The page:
After a successful build, if you navigate to the target directory, you will see two JARs, including one ending with -aws . That's the one you should upload to AWS Lambda. However, we should setup it up first.

Let's fire up the AWS Console and navigate to the Lambda service's page. Click on "Create a Lambda function" and select "Blank Function." We don't need any trigger for the function because it will be triggered by API Gateway and we will setup that later on so for now just click on "Next."

On the next page, you need to give a name for your function. I simply gave it "dzone-example" but you can use anything else. But you need to remember it because it will be required for the setup of API Gateway. For the runtime set "Java 8." Drop the JAR ending with -aws on the upload button. For the lambda function handler, set:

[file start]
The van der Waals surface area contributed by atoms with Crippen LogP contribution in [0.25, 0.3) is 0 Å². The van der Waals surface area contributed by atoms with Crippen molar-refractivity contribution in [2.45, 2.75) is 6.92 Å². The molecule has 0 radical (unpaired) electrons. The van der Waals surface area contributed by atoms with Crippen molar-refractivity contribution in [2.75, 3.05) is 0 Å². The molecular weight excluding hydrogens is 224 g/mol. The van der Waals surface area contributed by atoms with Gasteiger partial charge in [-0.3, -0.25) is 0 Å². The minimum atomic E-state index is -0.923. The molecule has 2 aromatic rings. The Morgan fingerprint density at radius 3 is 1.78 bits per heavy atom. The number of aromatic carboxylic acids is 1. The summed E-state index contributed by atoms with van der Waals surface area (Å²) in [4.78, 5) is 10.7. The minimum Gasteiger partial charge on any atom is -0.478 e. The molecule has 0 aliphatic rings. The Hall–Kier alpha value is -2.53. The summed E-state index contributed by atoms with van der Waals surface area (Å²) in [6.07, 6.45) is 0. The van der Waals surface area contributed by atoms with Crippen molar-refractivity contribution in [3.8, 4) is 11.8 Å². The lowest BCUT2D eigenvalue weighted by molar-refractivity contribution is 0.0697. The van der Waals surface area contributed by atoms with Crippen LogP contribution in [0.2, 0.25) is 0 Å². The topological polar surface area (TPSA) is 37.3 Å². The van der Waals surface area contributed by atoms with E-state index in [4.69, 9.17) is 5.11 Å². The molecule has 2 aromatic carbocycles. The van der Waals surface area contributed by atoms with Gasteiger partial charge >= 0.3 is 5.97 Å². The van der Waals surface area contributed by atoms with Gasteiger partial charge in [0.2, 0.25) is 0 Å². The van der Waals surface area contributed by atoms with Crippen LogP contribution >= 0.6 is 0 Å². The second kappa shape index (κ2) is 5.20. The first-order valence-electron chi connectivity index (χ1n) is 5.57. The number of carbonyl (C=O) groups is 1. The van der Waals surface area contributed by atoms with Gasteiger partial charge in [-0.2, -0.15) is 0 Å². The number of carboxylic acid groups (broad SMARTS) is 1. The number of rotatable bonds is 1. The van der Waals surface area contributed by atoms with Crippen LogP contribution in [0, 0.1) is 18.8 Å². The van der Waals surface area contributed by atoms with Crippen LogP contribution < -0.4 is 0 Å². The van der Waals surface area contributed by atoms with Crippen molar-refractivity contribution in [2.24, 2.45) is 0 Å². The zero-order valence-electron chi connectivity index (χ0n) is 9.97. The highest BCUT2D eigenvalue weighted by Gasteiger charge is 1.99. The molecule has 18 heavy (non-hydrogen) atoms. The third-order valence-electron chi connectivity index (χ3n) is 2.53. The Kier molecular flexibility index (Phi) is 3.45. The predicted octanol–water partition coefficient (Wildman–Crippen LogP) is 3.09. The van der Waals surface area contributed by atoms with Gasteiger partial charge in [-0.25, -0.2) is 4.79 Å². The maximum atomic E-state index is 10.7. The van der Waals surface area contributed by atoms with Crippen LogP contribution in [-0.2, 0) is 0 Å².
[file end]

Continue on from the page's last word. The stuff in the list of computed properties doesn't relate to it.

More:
For the role, you can create your own custom role or create one from a template like I did.Image title

You also need to open the advanced option and set the memory to 192 MB and the timeout to 1 minute.

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Click "Next" and then "Create function". You can test your newly created function with this JSON:

    "input": "Welcome to happy land!"

You should get this as the execution result if you did everything right:

    "result": "WELCOME TO HAPPY LAND!"

The only thing that's left to set up is the API Gateway. Go to its service page in the AWS Console and click on "Create API." Give a name for your API and then click on "Create." Create a method and set POST as the action. Click on the checkmark, set the integration type to "Lambda function," set the "Lambda region" and the "Lambda function" (dzone-example in my case), and click "Save."